Land Rover Discovery 300tdi: An off-road conversion - Part 2
By Xavier Gosselin
9th Sep 2009
Despite the large amount of aluminium in a Land Rover, rust is one of the key problems for any vehicle of this age. I have always tried to keep the chassis and any other panels as clean as possible and avoided the build up of mud that create rust area by keeping the moist.
But after 10 years of use, something had to be done. If you have the budget, the best thing to do is to give it to a specialist company that would ensure that everything is properly rust-proofed. They tend to use either Waxoil of Dinitrol treatment. But if you do not have the budget, but have a bit of time, you can actually do a good job yourself.
I got myself a bunch of Dinitrol (www.dinitrol.co.uk) based spray cans for different parts of the vehicles. I chose Dinitrol based on its good reviews and to make a change. In addition, Dinitrol is a wax that dries instead of being an oily substance.
The key to a good application of the treatment is to work on a clean surface. I did spend a lot of time with my pressure washer making sure that all the mud and dirt was out, then I gave the chassis a bit of wire brushing, finally I water hosed it again to get rid of the loose bits.
Application of the products was then just a matter of doing it slowly, ensuring that the hidden corners have been covered and just trying top make a good job.
I can say that it is hard work, give me the money and I’ll let a professional do it. But I believe the result is not that bad.
One of the main area of concern was the boot floor. I was a bit nervous when I lifted the carpet, but ended up happily surprised. Surface rust had appeared but nothing serious. Wire brush (heavy handed), Dinitrol Rust Converter and two coats of paint did the trick.
I wanted to make two major changes in the interior. First of all, replacing the standards seats by some bucket ones. I did a bit of search on eBay and after 2 months I managed to put my hands on a pair of Corbeau fixed back bucket seats for the back and a set of reclining Cobra sports seats at the front. I would recommend that you do not jump on the first item you see when you go on eBay. There are always a lot of bargains to be found. Do a bit of research before anything.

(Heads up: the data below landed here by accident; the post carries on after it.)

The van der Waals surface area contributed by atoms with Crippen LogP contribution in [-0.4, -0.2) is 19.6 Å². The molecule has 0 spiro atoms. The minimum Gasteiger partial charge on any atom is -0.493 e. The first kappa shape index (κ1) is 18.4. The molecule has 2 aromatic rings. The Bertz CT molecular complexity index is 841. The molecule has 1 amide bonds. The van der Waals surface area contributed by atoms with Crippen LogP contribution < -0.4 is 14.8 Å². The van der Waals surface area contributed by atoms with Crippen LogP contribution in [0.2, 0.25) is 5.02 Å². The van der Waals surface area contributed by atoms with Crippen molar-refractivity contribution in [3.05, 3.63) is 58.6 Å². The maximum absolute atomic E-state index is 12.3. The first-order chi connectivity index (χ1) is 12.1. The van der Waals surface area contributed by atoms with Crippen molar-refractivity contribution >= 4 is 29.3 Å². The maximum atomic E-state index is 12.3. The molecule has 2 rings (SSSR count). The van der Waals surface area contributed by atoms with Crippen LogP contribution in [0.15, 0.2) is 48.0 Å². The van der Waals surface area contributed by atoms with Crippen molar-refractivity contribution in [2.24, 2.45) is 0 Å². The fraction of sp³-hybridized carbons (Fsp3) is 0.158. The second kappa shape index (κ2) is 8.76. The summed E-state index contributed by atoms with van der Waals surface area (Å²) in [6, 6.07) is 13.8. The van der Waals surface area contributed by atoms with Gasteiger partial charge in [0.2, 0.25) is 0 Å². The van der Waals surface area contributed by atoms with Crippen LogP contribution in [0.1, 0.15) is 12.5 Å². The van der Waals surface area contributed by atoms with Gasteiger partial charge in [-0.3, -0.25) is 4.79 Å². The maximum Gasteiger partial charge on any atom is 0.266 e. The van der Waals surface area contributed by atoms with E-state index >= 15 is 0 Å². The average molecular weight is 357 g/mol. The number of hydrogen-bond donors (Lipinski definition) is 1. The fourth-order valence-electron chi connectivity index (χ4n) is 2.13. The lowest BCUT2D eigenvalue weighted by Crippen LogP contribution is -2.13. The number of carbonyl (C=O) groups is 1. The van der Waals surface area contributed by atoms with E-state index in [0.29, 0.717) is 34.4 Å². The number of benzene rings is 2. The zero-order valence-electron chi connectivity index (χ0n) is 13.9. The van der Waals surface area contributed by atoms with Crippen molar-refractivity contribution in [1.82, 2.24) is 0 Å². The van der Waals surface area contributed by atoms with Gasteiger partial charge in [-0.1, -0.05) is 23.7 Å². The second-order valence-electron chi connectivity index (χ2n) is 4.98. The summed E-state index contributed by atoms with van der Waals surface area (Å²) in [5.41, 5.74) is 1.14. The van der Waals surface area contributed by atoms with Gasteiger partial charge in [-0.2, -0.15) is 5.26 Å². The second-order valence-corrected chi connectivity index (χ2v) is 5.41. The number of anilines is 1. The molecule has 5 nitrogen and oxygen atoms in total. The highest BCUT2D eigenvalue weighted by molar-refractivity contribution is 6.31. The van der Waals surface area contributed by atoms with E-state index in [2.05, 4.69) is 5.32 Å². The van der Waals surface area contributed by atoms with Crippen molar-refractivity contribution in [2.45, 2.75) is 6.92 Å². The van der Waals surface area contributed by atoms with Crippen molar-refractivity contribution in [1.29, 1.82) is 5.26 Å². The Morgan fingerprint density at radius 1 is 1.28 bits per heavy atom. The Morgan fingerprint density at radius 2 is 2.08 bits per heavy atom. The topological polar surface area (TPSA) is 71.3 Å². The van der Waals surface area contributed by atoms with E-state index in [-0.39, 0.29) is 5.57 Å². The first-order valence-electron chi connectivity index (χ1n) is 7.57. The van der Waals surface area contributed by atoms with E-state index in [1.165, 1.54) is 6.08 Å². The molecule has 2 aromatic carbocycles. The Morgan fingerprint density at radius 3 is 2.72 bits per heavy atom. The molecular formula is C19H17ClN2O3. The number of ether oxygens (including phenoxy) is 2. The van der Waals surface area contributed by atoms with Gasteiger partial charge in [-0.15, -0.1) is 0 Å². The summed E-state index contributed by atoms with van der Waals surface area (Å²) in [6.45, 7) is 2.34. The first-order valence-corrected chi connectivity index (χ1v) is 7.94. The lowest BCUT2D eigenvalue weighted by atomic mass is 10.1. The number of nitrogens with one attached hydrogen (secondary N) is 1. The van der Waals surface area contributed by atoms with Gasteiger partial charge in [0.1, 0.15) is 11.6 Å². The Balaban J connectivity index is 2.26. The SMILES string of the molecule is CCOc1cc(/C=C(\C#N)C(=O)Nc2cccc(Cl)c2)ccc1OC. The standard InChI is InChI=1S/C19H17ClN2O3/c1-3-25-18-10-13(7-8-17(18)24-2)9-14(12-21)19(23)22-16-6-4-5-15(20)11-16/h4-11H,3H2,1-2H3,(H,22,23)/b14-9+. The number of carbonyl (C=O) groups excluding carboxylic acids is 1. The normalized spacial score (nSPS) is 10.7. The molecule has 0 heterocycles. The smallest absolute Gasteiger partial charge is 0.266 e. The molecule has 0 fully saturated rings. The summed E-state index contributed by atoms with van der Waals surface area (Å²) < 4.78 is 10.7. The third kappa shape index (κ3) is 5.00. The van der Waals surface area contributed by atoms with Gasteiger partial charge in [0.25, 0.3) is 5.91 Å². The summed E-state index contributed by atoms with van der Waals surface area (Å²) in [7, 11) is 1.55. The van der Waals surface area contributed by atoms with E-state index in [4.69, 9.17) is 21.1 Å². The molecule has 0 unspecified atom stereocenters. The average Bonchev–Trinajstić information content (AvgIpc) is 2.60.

The front seats have been attached to the original runner by create a intermediate subframe using some 20x20mm box section and a bit of welding (I was helped on that one, see later on about “external help”)
I also wanted to move the spare wheels from the rear door to the boot and make some compartments to store things. I used some exterior-grade plywood to make the “shelving”. You can buy that sort of wood anywhere. I got mine from Darby’s DIY (www.darbysdiy.co.uk) after finding them on eBay (again…). Online shopping meant the ordering process was extremely easy and the delivery very fast.
I gave the plywood a coat of exterior paint to protect it long term.
It gave me a support base for the rear bucket seats , a “box” for the spare wheel, over which I attached an old tool box that I use to keep my shackles, ropes, etc
It also gave me a slot to put the ARB compressor and another one to put my tool box.
With that in place, I end up with a tidy boot that also makes the interior safer for the occupant by preventing things to fly around when off-roading.
Switches and Gauges
More accessories and other bits to look after in the engine usually means more switches and gauges to fit in a dashboard that was clearly not designed for that.
I decided to use the MudPod from Mud stuff (www.mudstuff.co.uk) which was originally designed for the Defender dashboard. But I worked out that the space on top of the Discovery one (where you have the long "coin tray") has the right size.
Just remove the rubber tray, drill a large hole to access the space where the radio sits and bolt the MudPod in place. All the wide that be run under the dash and reach the Pod without any problem.
The pod is now the home for an accessories socket, my voltmeter, the ARB switches, the winch switches (in/ou and cut-out), rear worklamp and a master cut-out switch for all of that.
As the engine is tweaked, I like to know ho it runs, especially the new turbo. I ordered a turbo boost gauge from Autodials (www.autodials.co.uk). The kit came with a single mounting pod, all the wiring and sender, and a T-piece with reducer. Regarding this part, you wil need to now that the air pressure that you try to measure has a "pulse" due to the way the turbo pushes the air. This pulse usually creates a very unpleasant ticking noise in boost gauges. This reducer prevents this problem.
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